// So far, so little

Home Archive About Projects
20 August 2019

Vim quick-compile tips

by Linus Probert

Ever been hacking on a small program based on something you read on the internet, partaking in a hackathon or programming competition or coding segments based on a book you’re reading?

I’ve been doing that a lot lately and got a bit tired of setting up different makefiles and the likes to make vim play nice and give me nice compiler errors.

So I thought, I should add a key command that compiles the file for me… and one that runs it for me! Huzzah!

This is what I came up with:

au FileType c nnoremap <leader>c :set makeprg=gcc\ -o\ %:t:r\ % <bar> make<cr>
au FileType c nnoremap <leader>r :ter ./%:t:r<cr>

au FileType cpp,cc nnoremap <leader>c :set makeprg=gcc\ -o\ %:t:r\ % <bar> make<cr>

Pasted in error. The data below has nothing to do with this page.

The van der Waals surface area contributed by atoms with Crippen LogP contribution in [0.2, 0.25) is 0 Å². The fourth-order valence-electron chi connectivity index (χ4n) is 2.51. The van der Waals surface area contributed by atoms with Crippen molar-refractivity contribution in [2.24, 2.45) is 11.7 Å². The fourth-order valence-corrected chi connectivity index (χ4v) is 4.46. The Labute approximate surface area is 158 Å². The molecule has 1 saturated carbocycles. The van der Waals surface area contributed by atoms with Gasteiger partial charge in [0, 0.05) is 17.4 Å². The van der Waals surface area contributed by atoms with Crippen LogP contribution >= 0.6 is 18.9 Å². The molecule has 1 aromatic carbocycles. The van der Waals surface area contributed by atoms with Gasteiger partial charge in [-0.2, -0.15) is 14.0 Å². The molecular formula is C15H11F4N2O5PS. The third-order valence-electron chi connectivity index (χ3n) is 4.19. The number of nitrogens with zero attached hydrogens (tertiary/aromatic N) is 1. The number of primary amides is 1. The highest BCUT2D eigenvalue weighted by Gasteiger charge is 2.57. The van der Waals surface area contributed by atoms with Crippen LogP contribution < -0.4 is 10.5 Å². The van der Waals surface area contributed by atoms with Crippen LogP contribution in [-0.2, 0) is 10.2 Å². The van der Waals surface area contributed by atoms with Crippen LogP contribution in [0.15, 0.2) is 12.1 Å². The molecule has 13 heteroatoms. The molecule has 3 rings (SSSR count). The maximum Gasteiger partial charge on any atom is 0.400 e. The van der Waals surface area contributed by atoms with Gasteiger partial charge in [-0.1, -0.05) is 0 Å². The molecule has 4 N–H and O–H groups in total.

au FileType cpp,cc nnoremap <leader>r :ter ./%:t:r<cr>

au FileType py,python nnoremap <leader>r :ter python %<cr>

I’ll explain the first two commands and the rest should be rather clear based on that information.

The first command says the following:

For filetype 'c' add a keycommand <leader> followed by 'c' ('\' followed by 'c' on my system) that compiles the current file to a new binary file named after the current file without the file extension. (Eg. test.c -> test)

The second command says this:

Run a file in a terminal window which is named after the current file without it's file extension.

So far this has saved me a ton of hassle when hacking quick c programs based on a book I’m currently working through.

Hope that it can help you.

// Liq

tags: vim - compile - gcc - c/c++ - code - programming